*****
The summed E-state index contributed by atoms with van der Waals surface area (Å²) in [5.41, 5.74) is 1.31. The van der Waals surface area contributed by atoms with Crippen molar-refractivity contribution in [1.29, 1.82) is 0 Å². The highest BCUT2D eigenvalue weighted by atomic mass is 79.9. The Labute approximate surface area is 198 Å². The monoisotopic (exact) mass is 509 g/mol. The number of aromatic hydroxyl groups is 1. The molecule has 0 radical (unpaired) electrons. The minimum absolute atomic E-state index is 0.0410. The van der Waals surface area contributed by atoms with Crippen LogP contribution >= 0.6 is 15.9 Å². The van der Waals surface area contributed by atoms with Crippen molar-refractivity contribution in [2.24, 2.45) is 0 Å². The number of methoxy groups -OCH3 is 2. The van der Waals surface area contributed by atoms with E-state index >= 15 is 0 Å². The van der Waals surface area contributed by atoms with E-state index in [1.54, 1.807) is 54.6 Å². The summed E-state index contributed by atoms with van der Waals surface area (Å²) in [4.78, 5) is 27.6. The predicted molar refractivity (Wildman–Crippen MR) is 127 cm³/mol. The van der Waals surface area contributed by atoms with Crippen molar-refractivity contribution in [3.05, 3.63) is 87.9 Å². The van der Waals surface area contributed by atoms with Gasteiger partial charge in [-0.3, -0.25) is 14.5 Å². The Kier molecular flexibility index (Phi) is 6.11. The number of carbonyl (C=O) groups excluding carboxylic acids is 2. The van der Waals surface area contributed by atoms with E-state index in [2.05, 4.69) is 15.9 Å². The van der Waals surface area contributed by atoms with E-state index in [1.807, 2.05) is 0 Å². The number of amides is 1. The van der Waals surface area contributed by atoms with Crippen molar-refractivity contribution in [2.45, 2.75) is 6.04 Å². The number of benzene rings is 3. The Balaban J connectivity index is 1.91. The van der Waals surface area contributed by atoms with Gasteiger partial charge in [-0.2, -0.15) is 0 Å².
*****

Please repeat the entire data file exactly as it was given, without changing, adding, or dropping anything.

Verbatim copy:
The summed E-state index contributed by atoms with van der Waals surface area (Å²) in [5.41, 5.74) is 1.31. The van der Waals surface area contributed by atoms with Crippen molar-refractivity contribution in [1.29, 1.82) is 0 Å². The highest BCUT2D eigenvalue weighted by atomic mass is 79.9. The Labute approximate surface area is 198 Å². The monoisotopic (exact) mass is 509 g/mol. The number of aromatic hydroxyl groups is 1. The molecule has 0 radical (unpaired) electrons. The minimum absolute atomic E-state index is 0.0410. The van der Waals surface area contributed by atoms with Crippen LogP contribution >= 0.6 is 15.9 Å². The van der Waals surface area contributed by atoms with Crippen molar-refractivity contribution in [2.24, 2.45) is 0 Å². The number of methoxy groups -OCH3 is 2. The van der Waals surface area contributed by atoms with E-state index >= 15 is 0 Å². The van der Waals surface area contributed by atoms with E-state index in [1.54, 1.807) is 54.6 Å². The summed E-state index contributed by atoms with van der Waals surface area (Å²) in [4.78, 5) is 27.6. The predicted molar refractivity (Wildman–Crippen MR) is 127 cm³/mol. The van der Waals surface area contributed by atoms with Crippen molar-refractivity contribution in [3.05, 3.63) is 87.9 Å². The van der Waals surface area contributed by atoms with Gasteiger partial charge in [-0.3, -0.25) is 14.5 Å². The Kier molecular flexibility index (Phi) is 6.11. The number of carbonyl (C=O) groups excluding carboxylic acids is 2. The van der Waals surface area contributed by atoms with E-state index in [2.05, 4.69) is 15.9 Å². The van der Waals surface area contributed by atoms with E-state index in [1.807, 2.05) is 0 Å². The number of amides is 1. The van der Waals surface area contributed by atoms with Crippen molar-refractivity contribution in [2.45, 2.75) is 6.04 Å². The number of benzene rings is 3. The Balaban J connectivity index is 1.91. The van der Waals surface area contributed by atoms with Gasteiger partial charge in [-0.2, -0.15) is 0 Å².